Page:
Monday, April 19, 2010

We Get Mail - Andrew's 1987 Fuji Titanium

This just in from Andrew, whose Touring Series IV we just featured.  Andrew has got Fuji fever bad and is on a roll.

"Fuji Otaku,

Thanks for hosting my adventures into and subsequent fever caused by Fuji acquisition.  Does vintage Titanium from the Steel age qualify as "non carbon" vintage cycling?

As mentioned previously, a couple weeks after I picked up my first Fuji (the Touring Series IV), I had talked about the bike finishing process so much that all friends and coworkers were aware of it.  That’s when one of my coworkers asked if I could grab something out of her car and when I went down there, the attached was staring back at me.  

Over lunch she asked if I wanted to bring it into my office (I did) and she gave me her husband’s email so I could initiate negotiations.  I began with, “I didn’t wake up this morning planning on buying a bike and can’t give you what its worth but can promise it a good home”.

I learned that Frank purchased the ride from a bike shop owning friend in Wichita where it had been on display many years.  Upon purchase he immediately switched out the Suntour components for Dura-Ace and got rid of the tubular tires.  The frame was a little small for Frank so he didn’t log as many miles as he planned with it so it waited for years in the garage (from what I’m told, Frank has a fleet of other high end bikes).
 

At the price I paid for it, it was basically a gift and other than replace the tires/tubes, I’ve had to do nothing to it.  The ride is darty (responsive) and quiet (I’ve never previously accelerated up some of the hills which now I can).  We put it on a scale at the local bike shop and it weighed a little over 21 lbs.
 

I rode both the Titanium and the Touring this past weekend.  One would think they could satisfy my Fuji needs, but then when at a wedding reception Saturday (I rode the Touring bike to) a 20-something-year old commented, “hey, my dad has a Fuji that’s been hanging in his garage since I was a kid”, I asked, “what kind?”…”white”…”sight unseen, tell him I’ll give him $100 for it”.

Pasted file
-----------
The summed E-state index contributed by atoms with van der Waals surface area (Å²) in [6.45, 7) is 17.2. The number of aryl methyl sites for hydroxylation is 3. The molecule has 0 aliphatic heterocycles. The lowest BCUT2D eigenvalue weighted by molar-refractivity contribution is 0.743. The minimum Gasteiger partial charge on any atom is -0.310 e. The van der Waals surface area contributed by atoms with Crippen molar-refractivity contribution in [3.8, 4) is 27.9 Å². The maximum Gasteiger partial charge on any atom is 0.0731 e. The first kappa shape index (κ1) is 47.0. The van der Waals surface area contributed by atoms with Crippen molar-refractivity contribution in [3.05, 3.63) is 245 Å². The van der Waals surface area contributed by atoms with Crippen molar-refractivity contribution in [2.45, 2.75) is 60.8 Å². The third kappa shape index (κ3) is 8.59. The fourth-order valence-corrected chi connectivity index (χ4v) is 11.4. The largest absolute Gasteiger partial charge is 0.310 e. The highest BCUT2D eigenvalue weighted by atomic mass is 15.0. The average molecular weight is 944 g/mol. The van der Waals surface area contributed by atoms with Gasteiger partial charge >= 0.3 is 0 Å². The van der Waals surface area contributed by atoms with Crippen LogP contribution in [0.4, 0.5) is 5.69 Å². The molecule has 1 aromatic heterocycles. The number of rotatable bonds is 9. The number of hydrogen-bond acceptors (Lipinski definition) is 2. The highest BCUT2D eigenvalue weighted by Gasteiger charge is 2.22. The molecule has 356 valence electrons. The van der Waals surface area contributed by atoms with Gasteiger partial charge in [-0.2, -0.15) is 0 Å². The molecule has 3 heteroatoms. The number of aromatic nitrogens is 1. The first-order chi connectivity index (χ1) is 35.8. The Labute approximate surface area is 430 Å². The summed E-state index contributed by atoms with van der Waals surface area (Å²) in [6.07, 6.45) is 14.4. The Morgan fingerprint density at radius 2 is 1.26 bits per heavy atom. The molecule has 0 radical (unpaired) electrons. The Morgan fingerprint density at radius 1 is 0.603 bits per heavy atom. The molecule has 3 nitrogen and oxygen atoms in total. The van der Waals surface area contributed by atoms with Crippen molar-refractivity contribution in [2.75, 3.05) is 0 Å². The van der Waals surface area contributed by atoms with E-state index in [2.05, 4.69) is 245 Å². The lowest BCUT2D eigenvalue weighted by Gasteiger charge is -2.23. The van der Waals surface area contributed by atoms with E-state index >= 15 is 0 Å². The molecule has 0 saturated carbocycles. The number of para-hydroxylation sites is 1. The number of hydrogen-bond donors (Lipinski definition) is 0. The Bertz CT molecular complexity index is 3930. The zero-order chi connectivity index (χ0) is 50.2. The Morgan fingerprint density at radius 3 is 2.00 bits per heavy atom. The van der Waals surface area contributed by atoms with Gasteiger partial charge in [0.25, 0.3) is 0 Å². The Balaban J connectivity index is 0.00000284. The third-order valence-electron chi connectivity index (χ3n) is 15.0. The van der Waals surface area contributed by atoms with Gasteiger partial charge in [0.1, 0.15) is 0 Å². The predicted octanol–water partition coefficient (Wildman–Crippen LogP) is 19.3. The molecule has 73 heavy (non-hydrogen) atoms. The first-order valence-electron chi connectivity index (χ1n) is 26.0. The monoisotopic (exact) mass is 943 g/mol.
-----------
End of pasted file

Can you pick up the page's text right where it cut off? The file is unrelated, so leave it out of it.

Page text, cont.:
I don’t feel the fever subsiding.
 

Until then,

Andrew"

Andrew,

That is a phenomenal score.  While it may not sit well with some C&V riders, titanium is a-ok with me.  In my opinion, it has the desirable characteristics of steel while being lighter and more corrosion resistant.

Beyond that, I was relieved to see the "Made In Japan" sticker.  We're sticklers for that sort of thing around here.

I looked around the catalogs on classicfuji.com, looks sort of like a 1987, which would be the first year the catalogs offered a titanium model.  Maybe some helpful reader has more info.

And now you've went and done it, you've given me a flare up of my ever incubating Fuji fever.  But no telling how long I'll have to wait for one of those to come along.

Until then, I will have to console myself with the fact that the claimed weight for my 1983 Fuji Opus III is 21 pounds as well.

Best,

Fuji Otaku





4 comments:

Matthew said...

Looks like a great bike. The fork looks very cool.

never that cool said...

Can't ... control ... foaming ... at ... mouth. I would think that this ride will defeat all headwinds in it's path. Beauty!!

slenten said...

Nice to see the original livery on that one, Andrew! I've owned one since '87. Removed all the decals (they were fragile and too much advertising for thieves) not too long after I got it. After many rebuilds, it's now an 8-speed, runabout with attitude.

slenten said...

Thanks for posting the photos, Andrew!
It's nice to see the original decals again.

I purchased one (frame and fork only) in 1987 and still own it. At the time, it was built up to be my dream bike; now, after numerous rebuilds it's the only bike I own. For me, it's perfect.